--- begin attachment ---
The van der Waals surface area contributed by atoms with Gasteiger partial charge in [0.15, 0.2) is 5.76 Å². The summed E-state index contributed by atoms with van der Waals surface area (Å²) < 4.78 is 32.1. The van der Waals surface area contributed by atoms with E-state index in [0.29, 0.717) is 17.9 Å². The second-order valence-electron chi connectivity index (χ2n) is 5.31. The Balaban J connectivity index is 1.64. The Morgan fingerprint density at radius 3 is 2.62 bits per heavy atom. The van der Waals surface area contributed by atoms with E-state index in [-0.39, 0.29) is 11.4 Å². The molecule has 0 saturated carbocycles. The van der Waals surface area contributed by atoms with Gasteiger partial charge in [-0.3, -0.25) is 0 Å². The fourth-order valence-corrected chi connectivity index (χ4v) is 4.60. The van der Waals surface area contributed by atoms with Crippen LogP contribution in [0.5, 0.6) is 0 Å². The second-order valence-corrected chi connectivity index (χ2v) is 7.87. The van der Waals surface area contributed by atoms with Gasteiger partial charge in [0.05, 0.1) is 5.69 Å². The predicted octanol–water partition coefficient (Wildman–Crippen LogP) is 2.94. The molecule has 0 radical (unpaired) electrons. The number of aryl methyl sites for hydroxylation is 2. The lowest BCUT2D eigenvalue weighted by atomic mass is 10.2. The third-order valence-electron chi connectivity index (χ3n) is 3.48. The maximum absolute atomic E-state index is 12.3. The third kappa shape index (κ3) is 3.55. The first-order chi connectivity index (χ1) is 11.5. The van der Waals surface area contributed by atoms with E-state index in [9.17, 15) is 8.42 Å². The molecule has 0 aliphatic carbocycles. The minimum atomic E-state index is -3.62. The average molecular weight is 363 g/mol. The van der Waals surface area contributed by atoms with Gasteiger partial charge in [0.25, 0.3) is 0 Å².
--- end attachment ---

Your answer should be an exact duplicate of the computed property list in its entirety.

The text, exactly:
The van der Waals surface area contributed by atoms with Gasteiger partial charge in [0.15, 0.2) is 5.76 Å². The summed E-state index contributed by atoms with van der Waals surface area (Å²) < 4.78 is 32.1. The van der Waals surface area contributed by atoms with E-state index in [0.29, 0.717) is 17.9 Å². The second-order valence-electron chi connectivity index (χ2n) is 5.31. The Balaban J connectivity index is 1.64. The Morgan fingerprint density at radius 3 is 2.62 bits per heavy atom. The van der Waals surface area contributed by atoms with E-state index in [-0.39, 0.29) is 11.4 Å². The molecule has 0 saturated carbocycles. The van der Waals surface area contributed by atoms with Gasteiger partial charge in [-0.3, -0.25) is 0 Å². The fourth-order valence-corrected chi connectivity index (χ4v) is 4.60. The van der Waals surface area contributed by atoms with Crippen LogP contribution in [0.5, 0.6) is 0 Å². The second-order valence-corrected chi connectivity index (χ2v) is 7.87. The van der Waals surface area contributed by atoms with Gasteiger partial charge in [0.05, 0.1) is 5.69 Å². The predicted octanol–water partition coefficient (Wildman–Crippen LogP) is 2.94. The molecule has 0 radical (unpaired) electrons. The number of aryl methyl sites for hydroxylation is 2. The lowest BCUT2D eigenvalue weighted by atomic mass is 10.2. The third-order valence-electron chi connectivity index (χ3n) is 3.48. The maximum absolute atomic E-state index is 12.3. The third kappa shape index (κ3) is 3.55. The first-order chi connectivity index (χ1) is 11.5. The van der Waals surface area contributed by atoms with E-state index in [9.17, 15) is 8.42 Å². The molecule has 0 aliphatic carbocycles. The minimum atomic E-state index is -3.62. The average molecular weight is 363 g/mol. The van der Waals surface area contributed by atoms with Gasteiger partial charge in [0.25, 0.3) is 0 Å².